Expanding upon this, another research study linked the deficiency of zinc to broader implications on brain health. One of zinc's critical roles is as an allosteric modulator of NMDA (N-Methyl-D-aspartate) receptors, which are crucial for glutamatergic functions—neuronal signaling activities involving the neurotransmitter glutamate. When these NMDA receptors are not adequately activated—potentially due to a lack of zinc—this can give rise to neurological disorders such as schizophrenia, bipolar disorder, and epilepsy. Zinc deficiency can also trigger an increase in the neuronal stores of calcium, consequently reducing the modulation of these receptors. At a fundamental level, it's as if calcium is interrupting the signaling process. The result? Higher levels of glutamate, an influx of calcium, and what is known as excitotoxicity—essentially, an overstimulation of the receptors damages or kills the neurons. This could have a negative bearing on synaptogenesis (the formation of synapses) and synaptic plasticity (the ability of synapses to strengthen or weaken over time), key processes in the brain's ability to learn and adapt.
One important research work that deserves our deliberation involves the drop in meat consumption, particularly among those suffering from zinc deficiencies. This deficiency is often witnessed in patients diagnosed with anorexia. In an interesting exploration, 45 individuals diagnosed with anorexia were studied, of which a whopping 96% of the patients consciously avoided consuming beef. Furthermore, an astonishing 75% refrained from both beef and poultry. A common thread linking all participants in this study was their evident zinc deficiency. Zinc deficiency can precipitate into more severe conditions including reduced secretion of pancreatic enzymes, and diminished stomach acidity, which in turn, can affect protein digestion. This is especially crucial as the body relies on specific enzymes and stomach acid to break down animal proteins. As these prerequisites dwindle, changes in taste buds occur, desire to eat decreases, and subsequently, the vicious cycle of deficiency perpetuates.
Counterintuitively, meat, especially from red sources, is one of the most concentrated sources of zinc, surpassed only by certain seafood like oysters. Taking this matter further, it's imperative to understand how stress plays a role in depleting zinc from the body. One enlightening research documentation in this context unveiled that when rats were assimilated to a zinc-deficient diet over a span of 5 weeks, their zinc levels plummeted significantly while also displaying weight loss. Furthermore, they manifested signs of glandular stress, a reduction in mast cell count in gastric glandular mucosa - a condition underlining an impaired ability to rejuvenate the gut lining swiftly - and loose stool.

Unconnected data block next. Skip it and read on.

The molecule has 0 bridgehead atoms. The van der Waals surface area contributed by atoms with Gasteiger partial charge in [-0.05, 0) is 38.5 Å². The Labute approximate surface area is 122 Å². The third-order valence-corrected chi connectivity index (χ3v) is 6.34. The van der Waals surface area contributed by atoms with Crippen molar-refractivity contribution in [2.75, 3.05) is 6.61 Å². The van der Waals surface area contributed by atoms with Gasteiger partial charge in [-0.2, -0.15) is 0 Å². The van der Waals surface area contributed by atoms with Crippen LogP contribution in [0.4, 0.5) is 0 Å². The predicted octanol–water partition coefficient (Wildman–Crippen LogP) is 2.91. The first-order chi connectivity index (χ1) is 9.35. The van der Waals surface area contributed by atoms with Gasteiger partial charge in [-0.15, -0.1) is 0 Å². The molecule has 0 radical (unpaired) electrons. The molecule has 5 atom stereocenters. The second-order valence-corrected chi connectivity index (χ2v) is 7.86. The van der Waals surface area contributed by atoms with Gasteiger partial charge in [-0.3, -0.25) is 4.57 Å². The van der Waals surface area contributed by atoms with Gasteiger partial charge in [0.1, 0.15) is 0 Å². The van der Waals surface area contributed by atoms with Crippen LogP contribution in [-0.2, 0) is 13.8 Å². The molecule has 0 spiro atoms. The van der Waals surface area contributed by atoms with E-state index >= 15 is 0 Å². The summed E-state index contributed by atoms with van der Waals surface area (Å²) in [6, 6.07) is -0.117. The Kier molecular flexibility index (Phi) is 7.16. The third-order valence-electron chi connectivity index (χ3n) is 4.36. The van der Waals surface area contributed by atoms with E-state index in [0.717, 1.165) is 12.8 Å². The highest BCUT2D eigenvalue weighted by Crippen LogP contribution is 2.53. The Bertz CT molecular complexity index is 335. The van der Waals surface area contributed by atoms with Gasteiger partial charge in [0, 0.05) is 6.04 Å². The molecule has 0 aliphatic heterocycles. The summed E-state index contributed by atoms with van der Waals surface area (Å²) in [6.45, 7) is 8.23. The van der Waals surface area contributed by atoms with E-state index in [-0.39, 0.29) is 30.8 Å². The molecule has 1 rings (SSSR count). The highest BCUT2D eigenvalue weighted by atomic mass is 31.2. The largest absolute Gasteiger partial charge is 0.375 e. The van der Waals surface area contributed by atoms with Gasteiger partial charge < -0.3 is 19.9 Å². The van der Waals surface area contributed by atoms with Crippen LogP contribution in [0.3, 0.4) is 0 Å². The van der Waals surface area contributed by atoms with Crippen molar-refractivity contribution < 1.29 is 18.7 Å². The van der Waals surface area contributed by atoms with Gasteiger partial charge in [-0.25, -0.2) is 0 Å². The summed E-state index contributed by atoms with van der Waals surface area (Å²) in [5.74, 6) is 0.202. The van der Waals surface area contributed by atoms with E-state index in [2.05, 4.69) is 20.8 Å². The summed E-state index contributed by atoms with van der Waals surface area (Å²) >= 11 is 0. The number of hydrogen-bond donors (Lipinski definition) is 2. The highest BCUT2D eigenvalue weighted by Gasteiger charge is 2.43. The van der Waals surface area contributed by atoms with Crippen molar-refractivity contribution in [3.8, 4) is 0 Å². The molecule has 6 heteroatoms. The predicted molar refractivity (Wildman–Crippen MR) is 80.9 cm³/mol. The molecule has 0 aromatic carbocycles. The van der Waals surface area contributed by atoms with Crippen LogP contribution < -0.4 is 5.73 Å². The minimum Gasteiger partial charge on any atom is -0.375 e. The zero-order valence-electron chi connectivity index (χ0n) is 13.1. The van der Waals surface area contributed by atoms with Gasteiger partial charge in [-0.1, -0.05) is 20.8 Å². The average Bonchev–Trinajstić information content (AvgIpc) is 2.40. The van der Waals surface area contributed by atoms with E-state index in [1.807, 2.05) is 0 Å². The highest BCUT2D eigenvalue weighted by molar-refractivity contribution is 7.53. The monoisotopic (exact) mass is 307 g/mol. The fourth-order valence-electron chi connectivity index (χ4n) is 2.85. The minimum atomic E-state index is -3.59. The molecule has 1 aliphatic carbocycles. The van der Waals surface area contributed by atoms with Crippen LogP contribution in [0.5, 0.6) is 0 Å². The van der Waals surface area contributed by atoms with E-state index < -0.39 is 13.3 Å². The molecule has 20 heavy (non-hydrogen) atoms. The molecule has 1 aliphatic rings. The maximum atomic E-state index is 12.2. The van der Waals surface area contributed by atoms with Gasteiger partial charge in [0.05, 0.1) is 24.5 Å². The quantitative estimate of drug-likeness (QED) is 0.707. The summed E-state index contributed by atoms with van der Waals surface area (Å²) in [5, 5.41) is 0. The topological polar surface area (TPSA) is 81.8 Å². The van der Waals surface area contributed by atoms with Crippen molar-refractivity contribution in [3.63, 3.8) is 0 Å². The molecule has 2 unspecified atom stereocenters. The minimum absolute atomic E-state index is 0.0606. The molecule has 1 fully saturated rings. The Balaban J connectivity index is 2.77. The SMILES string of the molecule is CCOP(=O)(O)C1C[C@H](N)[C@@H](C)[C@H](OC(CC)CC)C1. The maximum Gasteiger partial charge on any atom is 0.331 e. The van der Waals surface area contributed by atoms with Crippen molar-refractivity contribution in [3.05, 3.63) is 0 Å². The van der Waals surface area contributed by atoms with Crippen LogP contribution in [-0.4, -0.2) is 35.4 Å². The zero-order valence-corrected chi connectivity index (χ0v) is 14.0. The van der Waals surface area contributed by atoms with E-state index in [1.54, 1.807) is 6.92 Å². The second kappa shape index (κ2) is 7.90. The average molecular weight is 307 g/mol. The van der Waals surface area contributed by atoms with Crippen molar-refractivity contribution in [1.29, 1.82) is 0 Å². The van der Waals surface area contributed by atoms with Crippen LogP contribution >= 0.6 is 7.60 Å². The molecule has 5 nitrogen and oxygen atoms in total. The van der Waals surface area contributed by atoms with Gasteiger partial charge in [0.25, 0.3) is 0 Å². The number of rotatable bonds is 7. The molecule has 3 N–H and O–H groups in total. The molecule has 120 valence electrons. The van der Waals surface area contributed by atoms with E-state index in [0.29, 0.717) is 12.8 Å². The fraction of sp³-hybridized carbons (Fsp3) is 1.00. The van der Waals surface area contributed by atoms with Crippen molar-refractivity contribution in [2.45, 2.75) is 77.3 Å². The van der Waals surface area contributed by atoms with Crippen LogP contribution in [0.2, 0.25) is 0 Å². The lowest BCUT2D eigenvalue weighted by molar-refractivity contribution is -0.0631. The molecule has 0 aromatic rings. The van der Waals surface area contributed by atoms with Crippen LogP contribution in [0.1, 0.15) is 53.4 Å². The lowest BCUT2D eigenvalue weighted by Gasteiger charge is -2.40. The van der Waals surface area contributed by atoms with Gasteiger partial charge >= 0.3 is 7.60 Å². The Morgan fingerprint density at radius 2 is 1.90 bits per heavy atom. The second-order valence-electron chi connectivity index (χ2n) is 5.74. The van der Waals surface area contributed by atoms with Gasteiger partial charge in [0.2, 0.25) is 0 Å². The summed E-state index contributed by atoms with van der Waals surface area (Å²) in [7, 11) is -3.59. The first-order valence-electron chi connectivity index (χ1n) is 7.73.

Delving into another study, it has been discerned that administering zinc can function as an appetite stimulator by interacting with orexigenic peptides tied to the afferent vagus nerve. During this experiment, researchers introduced zinc sulfate to the subjects, which led to an amplified expression of Neuropeptide Y (NPY) - a potent neuropeptide that is found in the brain and is recognized for its orexigenic properties. NPY excites food intake with a pronounced effect on the consumption of carbohydrates, invigorates the motivation to eat, and delays feelings of fullness by augmenting meal sizes. This thus opens up an intriguing avenue for further studies on the correlation between zinc intake and appetite stimulation.
In conclusion, there appears to be a significant correlation between zinc deficiency and the incidence of anorexia nervosa. Maintaining optimum zinc levels could play an essential role in the healing process from this condition.
If you are considering supplementing your diet with zinc, we highly recommend checking out our Upgraded Formulas Zinc. This supplement has been specially designed to offer high bioavailability and absorption to efficiently restore your zinc levels. Equally important is staying informed about your zinc levels. Curious about your zinc status? We suggest availing our Hair Tissue Mineral Analysis (HTMA) test. An HTMA provides a scientific analysis of mineral content in the hair, offering a visual insight into your body's nutrient and toxic metal levels. This valuable data can assist you in making informed decisions about your supplementation and dietary needs in accordance with your zinc status. Stay proactive about your health and initiate the journey towards improved wellness today!
Hair Tissue Mineral Analysis Practitioner
Functional Diagnostic Nutrition Practitioner
Integrative Health Coach